GOP's 'centrist' concerns about ObamaCare are not based in reality
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A growing divide among congressional Republicans has given proponents of the Affordable Care Act a glimmer of hope after three months in which the demise of the ACA seemed all but inevitable. The debate emerged after some so-called “centrist” Republicans announced they oppose conservatives’ plan to eliminate Medicaid expansion and after other Republicans announced they would likely not support repealing ACA without a replacement plan firmly in place.

As reported by The Hill on Tuesday, the infighting has led a number of Democrats to speculate ACA might be safer than many have thought since the November elections ended with Republicans firmly in control of the White House, House of Representatives, and Senate. “This is very big,” former Obama aide Jon Favreau said on Twitter. “GOP doesn’t have enough votes in the Senate to end Medicaid expansion, which means they wouldn’t be able to pass anything.”


Centrist Republicans’ concerns over Medicaid expansion and having a replacement plan accompany a repeal of the ACA are not surprising, but they are completely devoid of reality. Medicaid expansion has been an unmitigated disaster. By promising to indefinitely fund the vast majority of costs associated with expanding the Medicaid population, states have had absolutely no incentive to create policies that would help people move away from dependence on government and toward self-sufficiency, and many individuals, including countless young people, have been incentivized to avoid pursuing higher-paying jobs (or work at all) to ensure they have continuous access to nearly free health insurance.


These are some of the primary reasons Medicaid expansion has cost significantly more than the Obama administration and congressional Democrats projected it would. In November, The Foundation for Government Accountability issued a report analyzing data from 24 of the 29 states that have expanded Medicaid. FGA found more than 11 million able-bodied adults have enrolled in Medicaid since expansion was first implemented, “exceeding projections … by an average of 110 percent,” according to Fox News’ analysis of the FGA report.

Not only have Medicaid rolls skyrocketed higher than any of the proponents of the ACA predicted, it’s also costing much more to cover individuals than originally thought. In the Centers for Medicare and Medicaid Services’ 2015 Actuarial Report on Medicaid, it found the estimated per-enrollee cost for Medicaid in 2015 was 49 percent higher than the initial estimates.

These issues are vital, because states must begin covering the cost of Medicaid expansion enrollees (5 percent of total costs this year), eventually being required to pay for 10 percent of the total costs by 2020, a share many states now believe they won’t be able to afford.

Congressional Republicans worried about what might happen should Medicaid expansion be repealed should instead fear the consequences of keeping Medicaid expansion in place. Not only is the program unsustainable in the long term, it may actually be hurting those Americans who are most disadvantaged. As reported by Ellen Weaver, CEO of the Palmetto Promise Institute, and Caleb Crosby, president and CEO of the Alabama Policy Institute, in an article in National Review, “Because ObamaCare provides a 90–100 percent federal match to states covering the able-bodied, but only a 50–75 percent match to those covering individuals with disabilities, many states have chosen to prioritize coverage of the able-bodied. In some cases, they have gone so far as to cut coverage for the most vulnerable even while expanding it elsewhere. There are nearly 600,000 individuals with disabilities stuck — and in some cases, dying — on waiting lists, unable to access the care they need through Medicaid.”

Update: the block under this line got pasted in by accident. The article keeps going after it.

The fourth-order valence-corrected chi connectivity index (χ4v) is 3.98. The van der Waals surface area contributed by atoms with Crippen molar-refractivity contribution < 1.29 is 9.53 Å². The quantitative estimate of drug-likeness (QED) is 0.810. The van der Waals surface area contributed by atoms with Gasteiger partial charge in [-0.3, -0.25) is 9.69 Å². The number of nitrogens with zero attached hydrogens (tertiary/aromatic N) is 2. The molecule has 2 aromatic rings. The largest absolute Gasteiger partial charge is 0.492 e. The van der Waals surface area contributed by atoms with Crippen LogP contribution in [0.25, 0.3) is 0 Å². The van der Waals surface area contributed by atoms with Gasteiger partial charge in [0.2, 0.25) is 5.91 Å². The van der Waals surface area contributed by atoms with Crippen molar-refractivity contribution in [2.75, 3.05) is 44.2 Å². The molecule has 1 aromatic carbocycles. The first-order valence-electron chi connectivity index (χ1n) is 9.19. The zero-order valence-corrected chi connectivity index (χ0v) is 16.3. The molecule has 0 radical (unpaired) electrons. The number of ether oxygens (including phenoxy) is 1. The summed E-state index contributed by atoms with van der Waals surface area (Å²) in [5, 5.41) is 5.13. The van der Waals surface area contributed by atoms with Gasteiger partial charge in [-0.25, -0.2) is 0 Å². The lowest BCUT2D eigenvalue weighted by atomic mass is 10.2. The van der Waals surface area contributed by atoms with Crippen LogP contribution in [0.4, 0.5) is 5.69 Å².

Even more foolish is the argument centrist Republicans are making about the necessity of having a full replacement plan in place before the ACA is repealed. They argue it would be unwise to repeal ACA without a replacement in place because it could create further instability in the market, even if legislation grants as many as two years for legislators to put a new plan in place, as the current repeal proposal does.

The alleged instability so many in Congress fear creating could just as easily be used as a reason not to eliminate the ACA at all, a completely irresponsible and foolish position, but it’s also a rather delusional position to take, since the ACA is spiraling toward collapse.

Humana, one of the nation’s largest health insurers, announced on Tuesday that it now plans to pull out of the ObamaCare exchanges in all 11 states in which it operates, citing, according to reports, unbalanced risk in the customer population. Humana covers roughly 150,000 people through the exchanges.

Humana’s decision, which came just shortly after the announcement that a $34 billion merger plan with Aetna had been called off following a court’s decision to block the plan, is another in a long line of recent ObamaCare exchange pull-outs. In 2016, Aetna and UnitedHealth announced the end of their involvement in most of the ACA exchanges in 2017. Other, smaller insurers also backed out of the exchanges. As a result, an estimated 1.4 million people in 32 states were forced to find new health insurance providers or plans.

Regardless of what Congress does, ObamaCare is dying. Centrist Republicans should stop worrying about politics and should instead prioritize the importance of pulling the plug on this destructive and costly law.

Justin Haskins is executive editor of The Heartland Institute and editor-in-chief of the New Revere Daily Press.

The views expressed by contributors are their own and are not the views of The Hill.